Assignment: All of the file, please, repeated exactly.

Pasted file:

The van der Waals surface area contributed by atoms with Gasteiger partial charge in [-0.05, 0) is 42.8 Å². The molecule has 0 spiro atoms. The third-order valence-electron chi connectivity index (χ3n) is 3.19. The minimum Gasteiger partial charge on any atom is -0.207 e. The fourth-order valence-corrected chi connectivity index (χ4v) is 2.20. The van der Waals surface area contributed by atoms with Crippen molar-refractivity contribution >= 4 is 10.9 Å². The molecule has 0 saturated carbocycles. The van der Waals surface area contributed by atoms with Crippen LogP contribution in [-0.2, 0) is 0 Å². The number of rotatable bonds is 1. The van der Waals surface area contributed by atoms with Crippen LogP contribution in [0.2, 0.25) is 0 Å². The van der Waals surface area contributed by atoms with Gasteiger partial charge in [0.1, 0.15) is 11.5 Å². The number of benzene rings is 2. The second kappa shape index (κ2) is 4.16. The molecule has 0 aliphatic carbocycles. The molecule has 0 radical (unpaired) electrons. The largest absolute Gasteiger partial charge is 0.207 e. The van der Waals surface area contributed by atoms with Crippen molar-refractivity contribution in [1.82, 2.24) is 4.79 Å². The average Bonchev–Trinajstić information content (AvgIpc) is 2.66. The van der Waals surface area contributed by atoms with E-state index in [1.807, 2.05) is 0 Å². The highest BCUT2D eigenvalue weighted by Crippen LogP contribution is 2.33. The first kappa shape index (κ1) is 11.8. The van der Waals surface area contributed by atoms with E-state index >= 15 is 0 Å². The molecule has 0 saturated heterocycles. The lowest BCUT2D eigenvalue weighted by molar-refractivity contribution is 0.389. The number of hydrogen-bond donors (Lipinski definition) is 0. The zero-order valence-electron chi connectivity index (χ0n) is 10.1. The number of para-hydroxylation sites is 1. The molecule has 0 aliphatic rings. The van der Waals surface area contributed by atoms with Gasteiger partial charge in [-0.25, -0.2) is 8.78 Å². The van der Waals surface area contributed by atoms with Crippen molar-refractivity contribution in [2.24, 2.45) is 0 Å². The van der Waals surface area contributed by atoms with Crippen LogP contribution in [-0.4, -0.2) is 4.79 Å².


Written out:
The van der Waals surface area contributed by atoms with Gasteiger partial charge in [-0.05, 0) is 42.8 Å². The molecule has 0 spiro atoms. The third-order valence-electron chi connectivity index (χ3n) is 3.19. The minimum Gasteiger partial charge on any atom is -0.207 e. The fourth-order valence-corrected chi connectivity index (χ4v) is 2.20. The van der Waals surface area contributed by atoms with Crippen molar-refractivity contribution >= 4 is 10.9 Å². The molecule has 0 saturated carbocycles. The van der Waals surface area contributed by atoms with Crippen LogP contribution in [-0.2, 0) is 0 Å². The number of rotatable bonds is 1. The van der Waals surface area contributed by atoms with Crippen LogP contribution in [0.2, 0.25) is 0 Å². The van der Waals surface area contributed by atoms with Gasteiger partial charge in [0.1, 0.15) is 11.5 Å². The number of benzene rings is 2. The second kappa shape index (κ2) is 4.16. The molecule has 0 aliphatic carbocycles. The molecule has 0 radical (unpaired) electrons. The largest absolute Gasteiger partial charge is 0.207 e. The van der Waals surface area contributed by atoms with Crippen molar-refractivity contribution in [1.82, 2.24) is 4.79 Å². The average Bonchev–Trinajstić information content (AvgIpc) is 2.66. The van der Waals surface area contributed by atoms with E-state index in [1.807, 2.05) is 0 Å². The highest BCUT2D eigenvalue weighted by Crippen LogP contribution is 2.33. The first kappa shape index (κ1) is 11.8. The van der Waals surface area contributed by atoms with E-state index >= 15 is 0 Å². The molecule has 0 saturated heterocycles. The lowest BCUT2D eigenvalue weighted by molar-refractivity contribution is 0.389. The number of hydrogen-bond donors (Lipinski definition) is 0. The zero-order valence-electron chi connectivity index (χ0n) is 10.1. The number of para-hydroxylation sites is 1. The molecule has 0 aliphatic rings. The van der Waals surface area contributed by atoms with Gasteiger partial charge in [-0.25, -0.2) is 8.78 Å². The van der Waals surface area contributed by atoms with Crippen molar-refractivity contribution in [2.24, 2.45) is 0 Å². The van der Waals surface area contributed by atoms with Crippen LogP contribution in [-0.4, -0.2) is 4.79 Å².